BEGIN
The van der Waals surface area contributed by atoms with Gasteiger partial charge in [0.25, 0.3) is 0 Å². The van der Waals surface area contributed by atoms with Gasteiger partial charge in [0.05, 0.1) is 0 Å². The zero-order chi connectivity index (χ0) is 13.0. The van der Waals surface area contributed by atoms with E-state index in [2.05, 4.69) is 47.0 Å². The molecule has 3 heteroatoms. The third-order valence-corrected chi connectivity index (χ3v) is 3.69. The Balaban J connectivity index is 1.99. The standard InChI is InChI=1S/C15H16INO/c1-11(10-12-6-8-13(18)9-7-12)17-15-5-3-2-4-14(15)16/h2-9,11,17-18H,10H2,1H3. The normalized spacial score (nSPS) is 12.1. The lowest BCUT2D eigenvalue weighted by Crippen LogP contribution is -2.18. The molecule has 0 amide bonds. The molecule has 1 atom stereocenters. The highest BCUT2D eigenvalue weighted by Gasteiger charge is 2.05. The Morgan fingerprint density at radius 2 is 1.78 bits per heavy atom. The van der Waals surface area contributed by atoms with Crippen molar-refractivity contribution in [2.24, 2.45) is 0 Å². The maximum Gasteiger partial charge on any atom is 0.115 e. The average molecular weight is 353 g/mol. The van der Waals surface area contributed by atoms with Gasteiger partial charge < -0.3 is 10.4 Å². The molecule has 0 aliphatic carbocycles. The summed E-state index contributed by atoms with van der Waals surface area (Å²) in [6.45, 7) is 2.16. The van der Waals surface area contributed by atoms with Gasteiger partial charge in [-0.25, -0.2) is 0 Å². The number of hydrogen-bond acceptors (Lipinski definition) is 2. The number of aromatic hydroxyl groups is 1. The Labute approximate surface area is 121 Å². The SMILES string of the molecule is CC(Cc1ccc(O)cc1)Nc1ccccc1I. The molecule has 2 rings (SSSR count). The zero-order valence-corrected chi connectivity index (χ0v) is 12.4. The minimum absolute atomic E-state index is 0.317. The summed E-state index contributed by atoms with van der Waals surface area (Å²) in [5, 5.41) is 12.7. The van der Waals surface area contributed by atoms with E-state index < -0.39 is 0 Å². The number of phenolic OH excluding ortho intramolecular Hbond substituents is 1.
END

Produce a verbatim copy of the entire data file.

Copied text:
The van der Waals surface area contributed by atoms with Gasteiger partial charge in [0.25, 0.3) is 0 Å². The van der Waals surface area contributed by atoms with Gasteiger partial charge in [0.05, 0.1) is 0 Å². The zero-order chi connectivity index (χ0) is 13.0. The van der Waals surface area contributed by atoms with E-state index in [2.05, 4.69) is 47.0 Å². The molecule has 3 heteroatoms. The third-order valence-corrected chi connectivity index (χ3v) is 3.69. The Balaban J connectivity index is 1.99. The standard InChI is InChI=1S/C15H16INO/c1-11(10-12-6-8-13(18)9-7-12)17-15-5-3-2-4-14(15)16/h2-9,11,17-18H,10H2,1H3. The normalized spacial score (nSPS) is 12.1. The lowest BCUT2D eigenvalue weighted by Crippen LogP contribution is -2.18. The molecule has 0 amide bonds. The molecule has 1 atom stereocenters. The highest BCUT2D eigenvalue weighted by Gasteiger charge is 2.05. The Morgan fingerprint density at radius 2 is 1.78 bits per heavy atom. The van der Waals surface area contributed by atoms with Crippen molar-refractivity contribution in [2.24, 2.45) is 0 Å². The maximum Gasteiger partial charge on any atom is 0.115 e. The average molecular weight is 353 g/mol. The van der Waals surface area contributed by atoms with Gasteiger partial charge < -0.3 is 10.4 Å². The molecule has 0 aliphatic carbocycles. The summed E-state index contributed by atoms with van der Waals surface area (Å²) in [6.45, 7) is 2.16. The van der Waals surface area contributed by atoms with Gasteiger partial charge in [-0.25, -0.2) is 0 Å². The number of hydrogen-bond acceptors (Lipinski definition) is 2. The number of aromatic hydroxyl groups is 1. The Labute approximate surface area is 121 Å². The SMILES string of the molecule is CC(Cc1ccc(O)cc1)Nc1ccccc1I. The molecule has 2 rings (SSSR count). The zero-order valence-corrected chi connectivity index (χ0v) is 12.4. The minimum absolute atomic E-state index is 0.317. The summed E-state index contributed by atoms with van der Waals surface area (Å²) in [5, 5.41) is 12.7. The van der Waals surface area contributed by atoms with E-state index < -0.39 is 0 Å². The number of phenolic OH excluding ortho intramolecular Hbond substituents is 1.